Teri Leiker remembered as reliable, a CU marching band and karaoke fan and felt “lucky” to live in Boulder
Teri Leiker’s mother penned a letter to her daughter in the wake of unimaginable tragedy.
Her words, read aloud Friday at a public memorial service by a longtime family friend, personified a community’s painful reckoning. Hundreds were gathered inside the CU Events Center.
“I miss her in so many ways,” Leiker friend John Stavely said, relaying the mother’s message. “Hearing her say when she got in the car, ‘Mom, look at those Flatirons. I’m so lucky to live here.’ I will miss, after an outing, dropping her off at home. Her smiling face and dimpled cheek I can no longer plant a kiss on. To tell her how much I love her and that you are my sweet, sweet girl.
“She would smile and say: I know.”
Leiker, 51, was one of 10 people fatally shot March 22 at a Boulder King Soopers grocery store. Diagnosed with mild cognitive difficulties at a young age, Leiker worked as a courtesy clerk at the Table Mesa Drive location for 31 years.
“She was one of the best baggers they ever had,” said Sheri Bosman, Leiker’s former manager at King Soopers. “She always came to work with her name tag and her uniform. She always wanted one of us to make sure she looked good when she came down. She was reliable. I can’t remember when she missed (work).”
Family, friends, and other former coworkers reflected on her legacy during the two-hour memorial service. Many of Leiker’s personal items — a Longmont High School diploma, Special Olympics medals, a Denver Broncos football and more — were displayed near the arena’s entrance.
Fred Hobbs, the director of public relations for Imagine!, a Boulder-based nonprofit that assists people with intellectual and developmental disabilities, lauded Leiker’s independence, which included owning her own condo.
“She was a success story by any measure,” Hobbs said. “Imagine’s mission is to create a world of opportunity for all abilities. Teri was the living embodiment of that mission. … Teri was a role model, not just for the people we served at Imagine, but for those of us who worked at Imagine as well. Teri was about possibility, not limitations.”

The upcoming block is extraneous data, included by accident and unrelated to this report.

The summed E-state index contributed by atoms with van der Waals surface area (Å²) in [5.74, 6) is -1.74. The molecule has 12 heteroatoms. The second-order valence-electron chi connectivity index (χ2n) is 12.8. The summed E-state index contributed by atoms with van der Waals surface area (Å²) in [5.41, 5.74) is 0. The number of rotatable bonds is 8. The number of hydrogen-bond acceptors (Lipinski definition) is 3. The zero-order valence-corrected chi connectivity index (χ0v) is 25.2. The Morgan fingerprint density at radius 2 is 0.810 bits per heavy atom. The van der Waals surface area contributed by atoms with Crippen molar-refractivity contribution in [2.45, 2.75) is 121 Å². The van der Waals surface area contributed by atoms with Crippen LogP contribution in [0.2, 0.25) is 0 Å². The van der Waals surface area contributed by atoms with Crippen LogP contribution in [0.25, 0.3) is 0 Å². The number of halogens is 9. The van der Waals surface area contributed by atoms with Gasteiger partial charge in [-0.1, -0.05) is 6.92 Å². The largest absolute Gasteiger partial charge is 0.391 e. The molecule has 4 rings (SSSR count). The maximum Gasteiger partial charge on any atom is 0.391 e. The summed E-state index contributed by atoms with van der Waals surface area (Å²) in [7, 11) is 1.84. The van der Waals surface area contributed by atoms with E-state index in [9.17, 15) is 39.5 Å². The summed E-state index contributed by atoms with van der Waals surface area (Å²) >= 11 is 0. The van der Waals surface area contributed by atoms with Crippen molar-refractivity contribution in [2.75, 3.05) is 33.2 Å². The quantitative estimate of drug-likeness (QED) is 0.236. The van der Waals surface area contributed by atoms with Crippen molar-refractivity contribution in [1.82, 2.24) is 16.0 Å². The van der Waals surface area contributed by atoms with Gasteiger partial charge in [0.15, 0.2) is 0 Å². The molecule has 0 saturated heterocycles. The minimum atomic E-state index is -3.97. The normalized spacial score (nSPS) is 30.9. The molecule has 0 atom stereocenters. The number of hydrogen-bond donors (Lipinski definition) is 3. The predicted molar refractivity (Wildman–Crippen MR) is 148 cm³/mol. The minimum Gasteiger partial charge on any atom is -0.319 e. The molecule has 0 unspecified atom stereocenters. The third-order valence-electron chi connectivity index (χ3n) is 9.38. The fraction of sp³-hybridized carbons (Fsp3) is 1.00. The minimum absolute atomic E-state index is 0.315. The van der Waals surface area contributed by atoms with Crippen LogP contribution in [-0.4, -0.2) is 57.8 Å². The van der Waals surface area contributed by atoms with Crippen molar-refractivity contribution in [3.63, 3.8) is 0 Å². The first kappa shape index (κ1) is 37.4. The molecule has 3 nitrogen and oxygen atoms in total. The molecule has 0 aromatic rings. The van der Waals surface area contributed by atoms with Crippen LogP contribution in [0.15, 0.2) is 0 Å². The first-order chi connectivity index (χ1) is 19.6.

Leiker was known for her love of karaoke — specifically during open-mic nights at The Dark Horse Bar and Grill in Boulder.
“She could be found sitting with friends, picking a song and getting excited to get on stage,” said Mikii Schoech, Leiker’s longtime friend and Boulder resident. “Going to The Dark Horse seems routine, but people remember her there singing.
“I’ve had people reach out to me from my credit union, Facebook, and distant friends to tell me stories of seeing Teri singing at the Darkhorse. That’s a memory that people will hold close, and I know many will not be able to go to the Dark Horse now without thinking of Teri.”
Leiker also adored the University of Colorado’s Golden Buffalo Marching Band and her legacy is expected to be honored well into the future. A CU College of Music advisory board member donated $10,000 to start the Teri Leiker Memorial Marching Band Scholarship — to be granted to a student with “tons of school spirit” to honor Leiker’s passion. If $25,000 or more is raised, the scholarship will be endowed.
“In many ways, Teri was the heartbeat of this community,” CU marching band director Matt Dockendorf said. “It’s obvious here by the gathering today that she touched so many of your lives.”
Among those in attendance Friday and also spoke were Gov. Jared Polis, U.S. Rep. Joe Neguse, Boulder police Chief Maris Herold, Boulder County District Attorney Michael Dougherty and Boulder Mayor Sam Weaver.
“(Leiker) had a lot more joy to give,” Polis said. “But for the life of Teri, and for the life of the nine others who faced unimaginable evil that day, we know that we can’t let that evil win. We know that we have to dig deep inside and remember the great joy, the powerful spirit, and the inspirational force which she gave.”
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